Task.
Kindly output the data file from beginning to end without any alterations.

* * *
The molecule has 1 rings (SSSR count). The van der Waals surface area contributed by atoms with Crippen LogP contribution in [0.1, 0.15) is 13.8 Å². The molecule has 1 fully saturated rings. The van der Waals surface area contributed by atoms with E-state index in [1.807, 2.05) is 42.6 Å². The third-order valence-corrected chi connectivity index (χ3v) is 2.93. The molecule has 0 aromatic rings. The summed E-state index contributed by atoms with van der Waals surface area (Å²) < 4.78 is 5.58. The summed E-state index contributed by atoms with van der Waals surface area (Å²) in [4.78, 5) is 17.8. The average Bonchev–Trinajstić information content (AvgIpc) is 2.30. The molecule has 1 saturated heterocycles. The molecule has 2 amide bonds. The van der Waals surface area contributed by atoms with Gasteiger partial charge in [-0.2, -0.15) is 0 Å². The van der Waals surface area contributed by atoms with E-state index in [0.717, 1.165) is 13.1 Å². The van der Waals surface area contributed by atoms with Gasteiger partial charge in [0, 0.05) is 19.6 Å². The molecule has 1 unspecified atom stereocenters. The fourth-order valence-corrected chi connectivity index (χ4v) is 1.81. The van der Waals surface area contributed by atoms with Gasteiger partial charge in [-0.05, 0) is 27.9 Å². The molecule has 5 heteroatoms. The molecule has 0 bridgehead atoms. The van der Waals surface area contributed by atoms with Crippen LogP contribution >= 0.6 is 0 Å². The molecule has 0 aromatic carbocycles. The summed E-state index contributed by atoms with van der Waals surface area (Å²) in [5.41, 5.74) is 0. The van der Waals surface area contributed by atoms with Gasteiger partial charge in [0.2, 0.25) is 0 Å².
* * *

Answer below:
The molecule has 1 rings (SSSR count). The van der Waals surface area contributed by atoms with Crippen LogP contribution in [0.1, 0.15) is 13.8 Å². The molecule has 1 fully saturated rings. The van der Waals surface area contributed by atoms with E-state index in [1.807, 2.05) is 42.6 Å². The third-order valence-corrected chi connectivity index (χ3v) is 2.93. The molecule has 0 aromatic rings. The summed E-state index contributed by atoms with van der Waals surface area (Å²) < 4.78 is 5.58. The summed E-state index contributed by atoms with van der Waals surface area (Å²) in [4.78, 5) is 17.8. The average Bonchev–Trinajstić information content (AvgIpc) is 2.30. The molecule has 1 saturated heterocycles. The molecule has 2 amide bonds. The van der Waals surface area contributed by atoms with Gasteiger partial charge in [-0.2, -0.15) is 0 Å². The van der Waals surface area contributed by atoms with E-state index in [0.717, 1.165) is 13.1 Å². The van der Waals surface area contributed by atoms with Gasteiger partial charge in [0, 0.05) is 19.6 Å². The molecule has 1 unspecified atom stereocenters. The fourth-order valence-corrected chi connectivity index (χ4v) is 1.81. The van der Waals surface area contributed by atoms with Gasteiger partial charge in [-0.05, 0) is 27.9 Å². The molecule has 5 heteroatoms. The molecule has 0 bridgehead atoms. The van der Waals surface area contributed by atoms with Crippen LogP contribution >= 0.6 is 0 Å². The molecule has 0 aromatic carbocycles. The summed E-state index contributed by atoms with van der Waals surface area (Å²) in [5.41, 5.74) is 0. The van der Waals surface area contributed by atoms with Gasteiger partial charge in [0.2, 0.25) is 0 Å².